Farnham, Ashgate, 2014, ISBN: 9781409455776; 317pp.; Price: £75.00
University of Sheffield
Date accessed: 20 April, 2014
The clergymen who suffered during the 1640s and the 1650s for their loyalty to King Charles I have long awaited a full study. This is somewhat surprising, given that John Walker’s manuscripts in the Bodleian Library, Oxford, which form the basis of Fiona McCall’s new study, have now for a century been easily accessible to scholars. A calendar by G. B. Tatham was published in 1911, and A. G. Matthews’ ‘revised’ companion to John Walker’s The Sufferings of the Clergy during the Grand Rebellion was published in 1948.(1) As McCall is acutely aware, she is arguably the first scholar since Matthews to make systematic use of the Walker manuscripts, rather than merely using them for case studies of individual clergymen, or to seek evidence to support particular points.
Following the publication in 1702 of Edmund Calamy’s Account of those ministers ejected from their livings following the restoration of the monarchy in 1660, between 1704 and the publication of The Sufferings of the Clergy in 1714, John Walker was sent ‘over a thousand letters’ (p. 9), together with some contemporary correspondence and legal documents dating back to the 1640s and the 1650s, which detailed the travails of those clergymen who had suffered for royalist cause. Many of the accounts were vivid in their detail, having frequently been written by correspondents who were either family members of the sufferer or their clerical successor in the incumbency where they suffered. Clergymen were often imprisoned: Richard Towgood, the vicar of St. Nicholas’ parish in Bristol, was imprisoned in a cell with over 50 prisoners (p. 126), and George Buchanan, the vicar of Kirkby Lonsdale in Westmorland, was imprisoned at Lancaster for three years (p. 123). Clergymen were often the targets for plunder, though Thomas Grey, the vicar of Ponteland in Northumberland, was fortunate in having sympathetic parishioners willing to hide his moveable goods (p. 113). Families often shared in the sufferings of their father. Paul Prestland, the rector of Market Deeping in Lincolnshire, lived for six months in a barn with his wife and five children (p. 164), and Frances King, the daughter of John Manby, ejected as rector of Cottenham in Cambridgeshire, recalled that other children in the parish were prompted by their parents to exclude her from their games (p. 37). None of this is to suggest that these clergymen simply accepted their lot as mere sufferers for their king. Jonathan Swift, the grandson of Thomas Swift, the vicar of Goodrich in Herefordshire, claimed that his grandfather’s setting of a trap in a river resulted in the deaths of 200 of the enemy (p. 107), and McCall has calculated that no fewer than 150 of the Walker accounts include acts of aggression by the ‘sufferer’ (p. 201).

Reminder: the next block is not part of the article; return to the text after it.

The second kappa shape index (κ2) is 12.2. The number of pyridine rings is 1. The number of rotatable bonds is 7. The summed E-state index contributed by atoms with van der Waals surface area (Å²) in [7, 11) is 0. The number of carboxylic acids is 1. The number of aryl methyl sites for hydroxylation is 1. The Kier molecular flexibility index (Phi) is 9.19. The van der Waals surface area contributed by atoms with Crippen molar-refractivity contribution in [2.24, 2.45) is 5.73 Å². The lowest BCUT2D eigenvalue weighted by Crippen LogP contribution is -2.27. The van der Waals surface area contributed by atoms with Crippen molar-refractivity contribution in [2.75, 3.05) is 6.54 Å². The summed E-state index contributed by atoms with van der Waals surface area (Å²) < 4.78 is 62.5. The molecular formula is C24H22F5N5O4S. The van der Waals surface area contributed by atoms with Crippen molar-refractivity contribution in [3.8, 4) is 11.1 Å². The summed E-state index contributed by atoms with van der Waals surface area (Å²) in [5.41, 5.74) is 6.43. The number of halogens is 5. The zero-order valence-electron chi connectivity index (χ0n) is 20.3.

McCall’s book opens with a context-setting chapter one, which outlines the legal bases which were established by the authority of Parliament for the removal of ministers accused of royalism and scandalous actions, as well as some of the work undertaken on this topic by, for example, Ian Green and James Sharpe. Whilst the chronological outline covers all of the major committee establishments and ordinances, I think that it would have benefited from being interwoven with a general account of the civil wars and republic: the execution of Charles I in January 1649 is omitted from McCall’s chronology, and it is not made clear when governance without a monarchy commences (pp. 4–8). Table 1.1, which illustrates the geographical distribution of ejections, is interesting, but the regions listed need defining: what are the ‘Home Counties’ or the ‘East Midlands’, for example (p. 13)? It becomes clear during this chapter that McCall has a keen interest in the familial dimension of the ejections as recorded in the Walker manuscripts, incorporating concepts such as memory and trauma, and these aspects are further explored in chapter two. In many respects, this is the best chapter in the book. McCall traces the place of the accounts sent to Walker in the context of what was by the early 18th century a developing ‘Cavalier’ memory, as accounts recalled how pivotal and highly symbolic life cycle events, such as pregnancy and childbirth, were disrupted by the interventions of hostile persecutors (pp. 29–30). Indeed, female contributors sent to Walker several very detailed accounts (pp. 34–41). McCall is particularly strong when dealing with issues of memory. Some of Walker’s correspondents were anxious to guarantee the veracity of their accounts, including signatures by elderly parishioners who claimed to be able to remember the events described (p. 49). Other correspondents were less forthcoming, with even some sons of ejected clergymen claiming that they could not recall their fathers’ sufferings (p. 50), though one son, William Nicolson, the Bishop of Carlisle, was keen to secure a place for his father Joseph amongst Walker’s sufferers, despite another of Walker’s correspondents, Hugh Todd, pointing out that Joseph Nicolson’s clerical career had actually progressed quite nicely during the 1650s (pp. 45–6). However, despite inconsistencies (such as William Nicolson and Hugh Todd’s differing portrayals of Joseph Nicolson), McCall is happy to treat the Walker manuscripts as a generally reliable corpus of materials (pp. 46–7).